The Call of the Ocean

In The Call of the Ocean, Jim Wellman profiles some of the most fascinating men and women ever to answer the call of the North Atlantic. Recently we spoke with him about the book.

When and why did you want to be a writer?
I took an early retirement from the CBC in 1997. I had worked with the corporation for almost 30 years and for exactly half that time (the last half) I was host of the Fisheries Broadcast. The “Broadcast” as it called, had an interesting story of is own and I decided to write it. My book “The Broadcast” was published in 1997.

Are they the same reasons you do it today?
The Broadcast book made me realize that I liked writing. I had never written anything before but it was fun and made me want to do more. As luck would have it, just as my first book was published, I received a call from someone with the TriNav Group of Companies who wanted to start a fisheries publication. I began writing for the Navigator Magazine in October 1997 and continues to do so today. My book stories are originally published in the Navigator and rewritten for book form later as a collection of short stories. 

What inspired you to write The Call of the Ocean together?
The Call of the Ocean is my ninth book and the seventh in a series of books about people in the commercial fishing industry in Atlantic Canada. The first four were about tragedy or close calls at sea. I restrict my stories to the so-called “inshore” fleet. My last three books added stories about interesting people — profiles of people in the fishing and marine industries who have great stories to tell. 

What was the most challenging aspect of the process? 
Perhaps trying to decide whether I’m a writer or a story teller. I’ve never fancied myself as much of a writer so I settled on calling myself a story teller who carries out his craft in print. 

What was the most rewarding part of the experience? 
It may sound odd but the most rewarding part of the experience is the gratitude of families of a loved one who died at sea after I write the story. That may need explanation because it may not make sense at first to hear how rewarding it is to write about tragedy. But, as stated earlier, I write about small-boat people. Their losses are usually just a short story in the evening news and nothing more in terms of publication. Families appreciate it when they have a more detailed story of the loss of their father, son, brother, husband etc. because now they have something tangible that is a public record they can pass on to their grand children. A woman from Nova Scotia summed it up well. I had written a story about the loss of her teen-aged son at sea. I met her and she hugged me and said: “Thank you for believing my boy was important enough to write about in your book.” That line and her deep gratitude has stayed with me ever since.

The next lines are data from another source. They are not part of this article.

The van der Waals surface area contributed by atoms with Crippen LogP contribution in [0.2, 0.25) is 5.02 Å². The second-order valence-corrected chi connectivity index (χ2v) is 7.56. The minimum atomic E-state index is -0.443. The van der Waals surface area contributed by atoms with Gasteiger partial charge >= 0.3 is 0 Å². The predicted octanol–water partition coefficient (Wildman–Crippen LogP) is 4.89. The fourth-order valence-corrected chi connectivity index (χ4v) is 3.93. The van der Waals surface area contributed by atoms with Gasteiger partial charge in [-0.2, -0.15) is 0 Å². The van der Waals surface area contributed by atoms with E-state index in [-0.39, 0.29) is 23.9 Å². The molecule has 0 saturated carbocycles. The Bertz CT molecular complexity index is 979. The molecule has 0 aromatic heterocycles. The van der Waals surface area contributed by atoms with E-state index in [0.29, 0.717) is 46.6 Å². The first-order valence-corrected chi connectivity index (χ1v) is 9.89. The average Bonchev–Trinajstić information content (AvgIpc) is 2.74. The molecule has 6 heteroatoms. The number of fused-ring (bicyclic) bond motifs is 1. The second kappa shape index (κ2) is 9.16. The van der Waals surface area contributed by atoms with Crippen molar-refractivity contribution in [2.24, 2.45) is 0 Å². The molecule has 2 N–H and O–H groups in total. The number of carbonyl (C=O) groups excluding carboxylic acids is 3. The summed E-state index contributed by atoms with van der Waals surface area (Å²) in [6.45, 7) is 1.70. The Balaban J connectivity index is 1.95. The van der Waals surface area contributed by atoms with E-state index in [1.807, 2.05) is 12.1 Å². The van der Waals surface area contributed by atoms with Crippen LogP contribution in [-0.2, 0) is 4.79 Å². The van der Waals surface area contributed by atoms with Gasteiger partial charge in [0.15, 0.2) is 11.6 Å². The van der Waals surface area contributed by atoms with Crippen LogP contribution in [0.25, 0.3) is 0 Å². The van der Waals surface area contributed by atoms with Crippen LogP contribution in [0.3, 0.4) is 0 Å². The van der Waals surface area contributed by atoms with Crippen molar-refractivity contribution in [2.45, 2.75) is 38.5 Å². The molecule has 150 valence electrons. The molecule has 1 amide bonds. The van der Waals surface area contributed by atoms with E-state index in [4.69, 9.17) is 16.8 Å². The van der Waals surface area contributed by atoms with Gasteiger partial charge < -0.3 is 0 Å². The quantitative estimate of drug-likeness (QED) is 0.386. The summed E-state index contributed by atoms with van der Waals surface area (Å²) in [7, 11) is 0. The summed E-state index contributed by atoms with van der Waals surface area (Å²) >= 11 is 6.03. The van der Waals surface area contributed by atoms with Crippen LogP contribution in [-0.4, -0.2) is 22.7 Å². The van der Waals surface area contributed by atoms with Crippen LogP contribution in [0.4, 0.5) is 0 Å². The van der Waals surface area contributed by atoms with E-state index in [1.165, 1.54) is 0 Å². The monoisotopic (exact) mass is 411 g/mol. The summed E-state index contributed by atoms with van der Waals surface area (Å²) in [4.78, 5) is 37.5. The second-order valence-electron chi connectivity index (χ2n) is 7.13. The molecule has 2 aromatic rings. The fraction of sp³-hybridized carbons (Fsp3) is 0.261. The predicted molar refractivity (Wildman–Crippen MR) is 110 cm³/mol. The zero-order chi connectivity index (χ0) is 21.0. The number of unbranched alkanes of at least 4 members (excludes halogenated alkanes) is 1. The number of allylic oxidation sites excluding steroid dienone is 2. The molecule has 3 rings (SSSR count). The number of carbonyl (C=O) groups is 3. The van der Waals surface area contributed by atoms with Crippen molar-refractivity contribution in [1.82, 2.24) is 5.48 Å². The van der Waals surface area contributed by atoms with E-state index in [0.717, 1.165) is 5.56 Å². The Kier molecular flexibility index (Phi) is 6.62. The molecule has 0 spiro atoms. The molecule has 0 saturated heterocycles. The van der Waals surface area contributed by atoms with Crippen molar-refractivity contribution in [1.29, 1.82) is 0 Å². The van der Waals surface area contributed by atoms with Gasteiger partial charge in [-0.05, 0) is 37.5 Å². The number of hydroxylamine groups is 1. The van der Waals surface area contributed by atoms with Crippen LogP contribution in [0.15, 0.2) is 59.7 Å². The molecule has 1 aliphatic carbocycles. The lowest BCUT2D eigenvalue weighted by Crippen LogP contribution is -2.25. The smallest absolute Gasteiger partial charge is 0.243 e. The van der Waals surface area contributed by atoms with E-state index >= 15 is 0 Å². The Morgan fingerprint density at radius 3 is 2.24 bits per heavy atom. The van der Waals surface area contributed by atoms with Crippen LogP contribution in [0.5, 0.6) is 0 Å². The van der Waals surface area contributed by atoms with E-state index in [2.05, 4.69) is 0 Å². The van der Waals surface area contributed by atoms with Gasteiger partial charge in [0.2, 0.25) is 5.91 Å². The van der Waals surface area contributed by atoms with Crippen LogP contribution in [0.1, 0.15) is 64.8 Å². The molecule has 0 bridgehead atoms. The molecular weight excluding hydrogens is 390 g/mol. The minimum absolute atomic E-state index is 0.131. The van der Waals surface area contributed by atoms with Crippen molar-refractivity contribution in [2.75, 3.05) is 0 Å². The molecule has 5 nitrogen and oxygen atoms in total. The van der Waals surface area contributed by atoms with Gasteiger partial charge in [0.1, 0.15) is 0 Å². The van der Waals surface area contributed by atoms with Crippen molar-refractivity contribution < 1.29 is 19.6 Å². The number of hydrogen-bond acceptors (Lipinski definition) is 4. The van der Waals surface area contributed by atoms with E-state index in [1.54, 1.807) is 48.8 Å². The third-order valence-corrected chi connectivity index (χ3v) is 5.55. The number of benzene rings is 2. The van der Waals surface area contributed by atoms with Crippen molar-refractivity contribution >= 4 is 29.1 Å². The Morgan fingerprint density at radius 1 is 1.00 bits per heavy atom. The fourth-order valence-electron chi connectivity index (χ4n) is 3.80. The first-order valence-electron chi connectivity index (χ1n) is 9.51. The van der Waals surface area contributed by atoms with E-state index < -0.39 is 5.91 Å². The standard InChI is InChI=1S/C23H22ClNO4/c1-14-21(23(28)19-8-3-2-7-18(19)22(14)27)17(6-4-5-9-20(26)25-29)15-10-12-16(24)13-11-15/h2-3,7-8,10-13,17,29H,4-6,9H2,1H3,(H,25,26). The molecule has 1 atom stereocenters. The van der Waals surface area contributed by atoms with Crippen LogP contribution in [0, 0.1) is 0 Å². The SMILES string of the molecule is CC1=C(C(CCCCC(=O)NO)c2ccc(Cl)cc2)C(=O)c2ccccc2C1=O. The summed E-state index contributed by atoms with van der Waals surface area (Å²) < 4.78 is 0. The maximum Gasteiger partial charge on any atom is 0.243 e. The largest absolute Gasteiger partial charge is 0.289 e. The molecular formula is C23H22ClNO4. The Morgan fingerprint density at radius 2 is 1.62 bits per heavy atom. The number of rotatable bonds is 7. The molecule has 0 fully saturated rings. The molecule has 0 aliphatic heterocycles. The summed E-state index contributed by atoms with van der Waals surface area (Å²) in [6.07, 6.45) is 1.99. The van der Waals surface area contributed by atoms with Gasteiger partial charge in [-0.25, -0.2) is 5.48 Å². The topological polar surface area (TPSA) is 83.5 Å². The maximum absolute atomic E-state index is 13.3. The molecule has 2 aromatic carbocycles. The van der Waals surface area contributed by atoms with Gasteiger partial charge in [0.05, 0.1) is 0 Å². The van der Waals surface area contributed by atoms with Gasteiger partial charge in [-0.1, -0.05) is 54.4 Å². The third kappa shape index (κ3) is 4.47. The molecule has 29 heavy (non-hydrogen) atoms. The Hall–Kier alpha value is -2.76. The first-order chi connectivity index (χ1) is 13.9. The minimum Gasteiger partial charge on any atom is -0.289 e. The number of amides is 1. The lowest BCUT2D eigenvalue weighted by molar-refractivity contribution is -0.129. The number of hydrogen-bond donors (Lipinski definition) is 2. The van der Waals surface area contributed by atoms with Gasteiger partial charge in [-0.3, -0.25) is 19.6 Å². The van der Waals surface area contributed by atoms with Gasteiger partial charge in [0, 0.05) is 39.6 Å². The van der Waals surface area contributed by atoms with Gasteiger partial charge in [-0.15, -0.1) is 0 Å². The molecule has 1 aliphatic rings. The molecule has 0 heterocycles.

What did you learn during the process?
I’ve learned that most people are far nicer, more sensitive, more interesting and more decent than we think. And, they deserve more respect than they are sometimes given. 

How did you feel when the book was completed?
It’s always a great sense of accomplishment — that I’ve told the stories of some really fascinating people that deserve the recognition. That moment is followed immediately by the desire to start working on the next book. 

What has the response been like so far from those that have read it?
The response is always pleasant. People enjoy reading about people and the folk I write about are all interesting so the response is always complementary.

What makes a good book?
One that makes people want to read it again and/or want to get the writer’s next offering as soon as it is published. I’m not one who gets fancy or academic about what is good or bad. If a lot of people like it then that makes it good in my view. 

Is your creative process more 'inspirational' or 'perspirational'?
Definitely ‘inspirational.”   The people I write about are all inspiring and should be known better.

What are your thoughts on Newfoundland's literary scene?
I believe it is very much alive and very healthy.

What's next on your creative agenda?
I’ll have another book about more of those amazing sea folk next year. And I will continue to tell their stories for as long as the Navigator Magazine and Flanker Press, my book publishers, are interested.